• [0007]
    Now, however, for radiological examination of a patient, the x-ray source must be moved as close as possible to the patient, depending on the x-ray examination image or view to be taken. Typically, x-ray sources have so-called multileaf diaphragms (collimators), which can be moved to where they nearly touch the patient and thus predetermine a minimum spacing between the patient and the radiation generator. When x-ray examinations are made with such close spacing, all the edges of the ceiling holder may prove to be problematic or interfering, because they could come into contact with the patient. They can not only impair free movability but also hinder the minimum spacing between the x-ray source and the patient, if the patient is in the way of their motion or could even bump against them.
  • [0008]
    To avoid such problematic ceiling holder edges near the patient, the pronounced or exaggerated upward right-angle bend of the support arm may prove to be counterproductive. Instead and on the contrary, a substantially right-angle bend of the support arm in the downward direction may be necessary, so that the underside of the x-ray source may form the lower edge of the entire x-ray system. The movability of the x-ray source in an immediate vicinity of the patient to be examined is then restricted solely by the lower edge of the x-ray source.
  • [0009]
    A markedly downward right-angle bend of the support arm, however, may prove to be a hindrance to the above-explained upward adjustability of the x-ray system, which should be as great as possible, since the lower edge of the x-ray source is always located below the ceiling holder that is moved maximally upward and thus reduces a height of the room that remains available.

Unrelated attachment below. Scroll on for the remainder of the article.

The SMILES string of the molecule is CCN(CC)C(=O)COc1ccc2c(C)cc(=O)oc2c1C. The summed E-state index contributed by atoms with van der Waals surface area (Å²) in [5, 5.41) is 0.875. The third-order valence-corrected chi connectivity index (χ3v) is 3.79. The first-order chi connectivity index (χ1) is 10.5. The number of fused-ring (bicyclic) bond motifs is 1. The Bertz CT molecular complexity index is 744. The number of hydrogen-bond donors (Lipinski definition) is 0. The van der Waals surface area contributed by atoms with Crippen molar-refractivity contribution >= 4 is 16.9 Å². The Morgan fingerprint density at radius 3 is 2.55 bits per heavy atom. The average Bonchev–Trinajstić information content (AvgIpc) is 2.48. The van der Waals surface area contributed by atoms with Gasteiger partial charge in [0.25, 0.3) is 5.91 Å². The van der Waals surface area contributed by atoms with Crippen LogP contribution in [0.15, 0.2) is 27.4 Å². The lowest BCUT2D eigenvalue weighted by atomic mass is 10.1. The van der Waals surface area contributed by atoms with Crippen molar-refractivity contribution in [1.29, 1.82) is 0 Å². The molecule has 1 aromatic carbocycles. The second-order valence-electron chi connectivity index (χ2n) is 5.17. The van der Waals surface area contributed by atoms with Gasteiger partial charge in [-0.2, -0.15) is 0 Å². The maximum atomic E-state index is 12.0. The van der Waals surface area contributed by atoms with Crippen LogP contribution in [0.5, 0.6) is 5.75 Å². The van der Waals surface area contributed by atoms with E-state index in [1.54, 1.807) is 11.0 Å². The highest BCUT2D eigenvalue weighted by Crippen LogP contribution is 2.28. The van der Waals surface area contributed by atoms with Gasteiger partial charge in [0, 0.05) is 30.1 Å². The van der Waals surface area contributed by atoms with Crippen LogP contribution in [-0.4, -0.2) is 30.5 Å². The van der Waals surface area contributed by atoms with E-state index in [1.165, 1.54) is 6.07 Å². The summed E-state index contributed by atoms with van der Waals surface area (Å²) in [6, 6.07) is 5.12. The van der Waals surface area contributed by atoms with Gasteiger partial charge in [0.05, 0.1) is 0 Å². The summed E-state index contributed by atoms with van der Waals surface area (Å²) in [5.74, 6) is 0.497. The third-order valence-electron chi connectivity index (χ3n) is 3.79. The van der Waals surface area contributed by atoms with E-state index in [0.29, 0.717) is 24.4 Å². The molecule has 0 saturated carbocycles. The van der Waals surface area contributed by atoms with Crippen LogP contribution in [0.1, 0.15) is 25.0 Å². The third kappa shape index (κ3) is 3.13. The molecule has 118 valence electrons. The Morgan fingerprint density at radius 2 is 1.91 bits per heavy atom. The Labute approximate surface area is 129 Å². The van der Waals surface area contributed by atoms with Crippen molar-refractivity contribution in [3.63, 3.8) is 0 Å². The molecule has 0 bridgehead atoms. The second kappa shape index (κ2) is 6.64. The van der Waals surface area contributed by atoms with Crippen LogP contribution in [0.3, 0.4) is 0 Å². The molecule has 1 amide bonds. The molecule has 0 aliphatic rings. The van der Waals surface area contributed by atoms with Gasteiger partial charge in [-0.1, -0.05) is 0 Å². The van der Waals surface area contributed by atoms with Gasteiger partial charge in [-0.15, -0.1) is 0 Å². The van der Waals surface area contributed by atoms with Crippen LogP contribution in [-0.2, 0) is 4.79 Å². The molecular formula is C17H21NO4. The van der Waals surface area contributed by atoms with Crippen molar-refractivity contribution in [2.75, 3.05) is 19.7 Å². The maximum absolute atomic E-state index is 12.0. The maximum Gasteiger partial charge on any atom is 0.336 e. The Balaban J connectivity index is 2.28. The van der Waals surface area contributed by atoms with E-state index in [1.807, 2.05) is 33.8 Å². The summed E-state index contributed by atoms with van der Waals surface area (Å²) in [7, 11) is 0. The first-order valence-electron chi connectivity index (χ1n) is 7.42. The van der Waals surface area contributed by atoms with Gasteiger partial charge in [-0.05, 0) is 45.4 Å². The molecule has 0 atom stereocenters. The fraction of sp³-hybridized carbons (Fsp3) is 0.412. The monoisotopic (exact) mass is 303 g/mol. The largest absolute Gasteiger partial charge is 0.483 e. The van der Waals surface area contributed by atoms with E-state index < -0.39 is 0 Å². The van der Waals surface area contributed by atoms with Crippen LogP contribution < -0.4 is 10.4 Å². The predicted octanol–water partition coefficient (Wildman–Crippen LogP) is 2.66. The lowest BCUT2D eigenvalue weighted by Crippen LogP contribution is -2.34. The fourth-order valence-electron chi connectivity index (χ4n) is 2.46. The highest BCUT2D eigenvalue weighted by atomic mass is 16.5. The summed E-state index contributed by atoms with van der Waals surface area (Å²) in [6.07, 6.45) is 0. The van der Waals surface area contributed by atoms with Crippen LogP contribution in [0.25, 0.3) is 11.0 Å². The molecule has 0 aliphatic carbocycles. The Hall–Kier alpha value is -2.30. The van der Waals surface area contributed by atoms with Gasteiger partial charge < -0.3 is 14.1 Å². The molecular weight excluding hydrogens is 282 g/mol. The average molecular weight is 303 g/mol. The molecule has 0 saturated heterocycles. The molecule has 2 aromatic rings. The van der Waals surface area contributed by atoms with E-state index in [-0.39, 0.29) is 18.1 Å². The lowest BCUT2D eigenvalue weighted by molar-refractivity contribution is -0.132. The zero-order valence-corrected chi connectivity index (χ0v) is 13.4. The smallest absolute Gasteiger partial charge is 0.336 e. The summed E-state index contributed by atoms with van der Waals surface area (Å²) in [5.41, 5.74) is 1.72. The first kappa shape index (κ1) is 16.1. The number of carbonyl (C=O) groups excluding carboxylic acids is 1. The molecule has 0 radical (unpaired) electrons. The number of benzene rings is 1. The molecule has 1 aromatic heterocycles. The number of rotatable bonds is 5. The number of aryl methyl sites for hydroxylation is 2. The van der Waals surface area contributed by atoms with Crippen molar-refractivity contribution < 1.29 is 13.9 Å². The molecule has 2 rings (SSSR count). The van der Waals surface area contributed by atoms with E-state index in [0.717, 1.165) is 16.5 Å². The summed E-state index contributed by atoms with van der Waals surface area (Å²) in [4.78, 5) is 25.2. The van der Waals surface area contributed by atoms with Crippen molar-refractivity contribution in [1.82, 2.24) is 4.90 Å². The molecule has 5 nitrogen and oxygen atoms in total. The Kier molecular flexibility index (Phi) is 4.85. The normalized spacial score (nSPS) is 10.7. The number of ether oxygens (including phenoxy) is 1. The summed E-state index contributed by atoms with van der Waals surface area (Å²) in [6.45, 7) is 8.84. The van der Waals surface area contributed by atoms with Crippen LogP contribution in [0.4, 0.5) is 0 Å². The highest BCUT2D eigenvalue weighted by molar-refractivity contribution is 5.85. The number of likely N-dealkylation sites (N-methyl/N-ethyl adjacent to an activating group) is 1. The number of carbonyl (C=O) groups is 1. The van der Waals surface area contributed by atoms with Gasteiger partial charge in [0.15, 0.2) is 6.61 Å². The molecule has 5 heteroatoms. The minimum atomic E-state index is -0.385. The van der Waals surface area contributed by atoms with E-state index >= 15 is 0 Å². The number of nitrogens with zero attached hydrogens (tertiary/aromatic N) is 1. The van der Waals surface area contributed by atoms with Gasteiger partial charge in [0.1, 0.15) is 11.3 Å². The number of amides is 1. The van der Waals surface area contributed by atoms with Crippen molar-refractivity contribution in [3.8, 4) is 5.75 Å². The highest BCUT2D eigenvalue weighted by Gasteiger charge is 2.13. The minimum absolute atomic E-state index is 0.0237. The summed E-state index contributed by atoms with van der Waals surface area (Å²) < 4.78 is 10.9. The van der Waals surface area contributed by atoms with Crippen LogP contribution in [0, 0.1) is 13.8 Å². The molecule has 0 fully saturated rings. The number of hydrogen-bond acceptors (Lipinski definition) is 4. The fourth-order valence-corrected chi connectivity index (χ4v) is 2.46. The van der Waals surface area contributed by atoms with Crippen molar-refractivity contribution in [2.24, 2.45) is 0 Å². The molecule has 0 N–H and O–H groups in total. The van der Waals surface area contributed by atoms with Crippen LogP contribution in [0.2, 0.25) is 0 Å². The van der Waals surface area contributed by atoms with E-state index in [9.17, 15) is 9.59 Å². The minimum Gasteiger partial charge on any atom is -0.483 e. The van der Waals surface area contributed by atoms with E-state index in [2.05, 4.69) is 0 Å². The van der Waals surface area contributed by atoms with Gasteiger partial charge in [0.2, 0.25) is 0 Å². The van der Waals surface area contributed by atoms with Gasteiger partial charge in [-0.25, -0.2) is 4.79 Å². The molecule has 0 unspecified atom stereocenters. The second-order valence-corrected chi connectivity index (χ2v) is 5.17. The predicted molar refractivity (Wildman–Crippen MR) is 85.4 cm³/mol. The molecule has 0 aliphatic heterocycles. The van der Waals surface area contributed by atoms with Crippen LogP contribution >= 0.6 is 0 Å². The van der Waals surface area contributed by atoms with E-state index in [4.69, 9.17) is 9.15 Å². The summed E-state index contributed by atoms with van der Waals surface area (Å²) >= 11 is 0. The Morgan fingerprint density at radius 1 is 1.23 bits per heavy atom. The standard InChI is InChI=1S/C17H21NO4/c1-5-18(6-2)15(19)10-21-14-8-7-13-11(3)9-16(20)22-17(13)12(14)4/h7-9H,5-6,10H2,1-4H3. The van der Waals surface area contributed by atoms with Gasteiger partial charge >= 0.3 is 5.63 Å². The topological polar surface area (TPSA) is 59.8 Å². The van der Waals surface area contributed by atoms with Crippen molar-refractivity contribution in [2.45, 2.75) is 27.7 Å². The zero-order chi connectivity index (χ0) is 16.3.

• [0010]
    The support arms or members of conventional ceiling holders for x-ray systems have either a substantially upward right-angle bend or downward right-angle bend. Thus, in conventional ceiling holders, either a disadvantage of restricted upward adjustability and hence restricted vertical free space, or a disadvantage of pronounced problematic or interfering lower edges near the patient was accepted and incorporated into the design of the x-ray system.
  • OBJECT AND SUMMARY
  • [0011]
    The present invention is defined by the following claims. This description summarizes some aspects of the present embodiments and should not be used to limit the claims.
  • [0012]
    An object is to disclose a support arm for a ceiling holder of an x-ray system which on the one hand minimizes the problematic lower edges close to the patient and on the other hand assures the greatest possible upward adjustability and the greatest possible vertical available free space.
  • [0013]
    One concept is a support arm which has an only slight upward right-angle bend. The right-angle bend of the support arm is adapted to the x-ray source in such a way that the lower edge of the x-ray source, regardless of the x-ray source spatial orientation, is located at all times below the ceiling holder. In particular, regardless of the x-ray source angle of rotation with respect to a rotation about the horizontal axis, the lower edge of the x-ray source is always located below the lower edge of the support arm and the lower edge of the mounting device or telescoping mechanism. At the same time, a height of the right-angle bend assures that the horizontal axis about which the x-ray source is rotatable is located above the connection between the support arm and the mounting device.